A. Faced insulation is designed with a vapor barrier on one side and open on the other. This allows at least one direction of movement for moisture. If a contractor uses two vapor barriers, for example, faced insulation and a poly-bubble radiant barrier, there is a possibility of water vapor being trapped between the two barriers. Keep in mind that insulation is designed to stop the flow of heat. Therefore, during the winter months, the inside of an insulated home or commercial structure is much warmer than the outside and of course, the reverse is true in the summer. Due a differential in air pressure, warmer air will move toward and displace colder air until an equilibrium is reached (when the temperature of the air reaches the dew point). When and where this equilibrium is reached, water vapor is created. When water vapor is created in the cavity of the wall you may have a problem. For this reason, you do not want to use two vapor barriers. Residential SolarGuard is acceptable as a radiant barrier when coupled with faced insulation since the Residential SolarGuard is perforated to allow movement of air and vapor.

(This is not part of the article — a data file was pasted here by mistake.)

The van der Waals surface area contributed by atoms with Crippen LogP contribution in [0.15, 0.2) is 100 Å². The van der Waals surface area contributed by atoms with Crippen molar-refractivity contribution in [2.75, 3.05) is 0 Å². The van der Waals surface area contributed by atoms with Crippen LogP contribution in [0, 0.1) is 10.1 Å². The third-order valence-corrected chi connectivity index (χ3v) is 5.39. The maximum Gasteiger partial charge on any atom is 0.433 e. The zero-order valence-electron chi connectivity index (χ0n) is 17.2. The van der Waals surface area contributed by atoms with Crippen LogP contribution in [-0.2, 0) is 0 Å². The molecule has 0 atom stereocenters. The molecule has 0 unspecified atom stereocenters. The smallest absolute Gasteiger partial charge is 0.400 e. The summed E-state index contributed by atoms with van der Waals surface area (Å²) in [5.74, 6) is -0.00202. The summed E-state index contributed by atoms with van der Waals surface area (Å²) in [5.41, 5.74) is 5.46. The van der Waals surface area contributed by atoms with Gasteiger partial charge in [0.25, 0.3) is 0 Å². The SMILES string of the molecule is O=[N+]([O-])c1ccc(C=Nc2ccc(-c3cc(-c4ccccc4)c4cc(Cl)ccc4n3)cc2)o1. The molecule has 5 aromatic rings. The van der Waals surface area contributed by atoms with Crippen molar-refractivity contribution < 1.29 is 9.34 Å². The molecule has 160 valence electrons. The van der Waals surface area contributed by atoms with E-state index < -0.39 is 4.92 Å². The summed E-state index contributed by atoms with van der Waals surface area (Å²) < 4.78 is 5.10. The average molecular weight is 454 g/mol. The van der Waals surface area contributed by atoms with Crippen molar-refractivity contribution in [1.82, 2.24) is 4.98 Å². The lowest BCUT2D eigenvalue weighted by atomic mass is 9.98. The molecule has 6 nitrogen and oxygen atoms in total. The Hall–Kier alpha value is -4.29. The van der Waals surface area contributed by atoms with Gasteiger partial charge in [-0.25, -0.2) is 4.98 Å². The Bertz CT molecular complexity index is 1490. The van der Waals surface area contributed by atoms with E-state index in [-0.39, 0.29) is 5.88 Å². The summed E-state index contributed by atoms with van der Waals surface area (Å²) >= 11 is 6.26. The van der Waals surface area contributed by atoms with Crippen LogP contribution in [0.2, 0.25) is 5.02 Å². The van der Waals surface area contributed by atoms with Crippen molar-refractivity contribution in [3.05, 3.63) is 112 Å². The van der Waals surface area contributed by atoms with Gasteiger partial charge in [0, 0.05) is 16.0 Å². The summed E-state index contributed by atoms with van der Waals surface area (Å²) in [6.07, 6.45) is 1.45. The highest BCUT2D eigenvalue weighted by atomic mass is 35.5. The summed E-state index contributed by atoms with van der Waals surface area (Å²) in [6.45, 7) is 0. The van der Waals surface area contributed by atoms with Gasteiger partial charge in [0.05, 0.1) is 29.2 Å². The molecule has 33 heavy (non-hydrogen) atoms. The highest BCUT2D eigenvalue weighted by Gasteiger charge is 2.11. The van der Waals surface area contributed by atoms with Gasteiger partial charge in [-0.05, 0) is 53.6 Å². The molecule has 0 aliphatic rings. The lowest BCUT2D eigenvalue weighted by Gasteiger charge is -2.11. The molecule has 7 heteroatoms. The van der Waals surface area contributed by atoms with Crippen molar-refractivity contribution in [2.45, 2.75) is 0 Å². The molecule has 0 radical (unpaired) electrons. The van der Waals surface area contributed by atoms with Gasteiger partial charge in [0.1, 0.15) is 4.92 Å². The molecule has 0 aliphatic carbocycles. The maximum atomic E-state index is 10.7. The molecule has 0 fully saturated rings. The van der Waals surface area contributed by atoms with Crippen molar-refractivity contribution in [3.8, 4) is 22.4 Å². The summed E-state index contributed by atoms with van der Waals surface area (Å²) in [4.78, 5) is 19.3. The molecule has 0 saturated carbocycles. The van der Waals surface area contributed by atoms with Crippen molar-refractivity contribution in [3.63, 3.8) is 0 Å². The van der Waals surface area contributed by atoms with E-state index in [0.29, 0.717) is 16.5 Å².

Q. How can a builder prevent condensation?
A. By using proper ventilation techniques through soffits, eaves and ridge of the roof, installing recommended levels of insulation and installing the appropriate vapor barriers with the insulation.
Q. What is the recommended amount of insulation for my area.
A. This map provided by the Department of Energy is an excellent starting point for determining the appropriate amount of insulation for your home or business.
Q. What is a vapor barrier?
A. Any product that stops the flow of water vapor. A simple piece of plastic sheeting is an excellent vapor barrier, as is glass (think about the water droplets that form on the outside of your cold glass of refreshment on a warm summer day).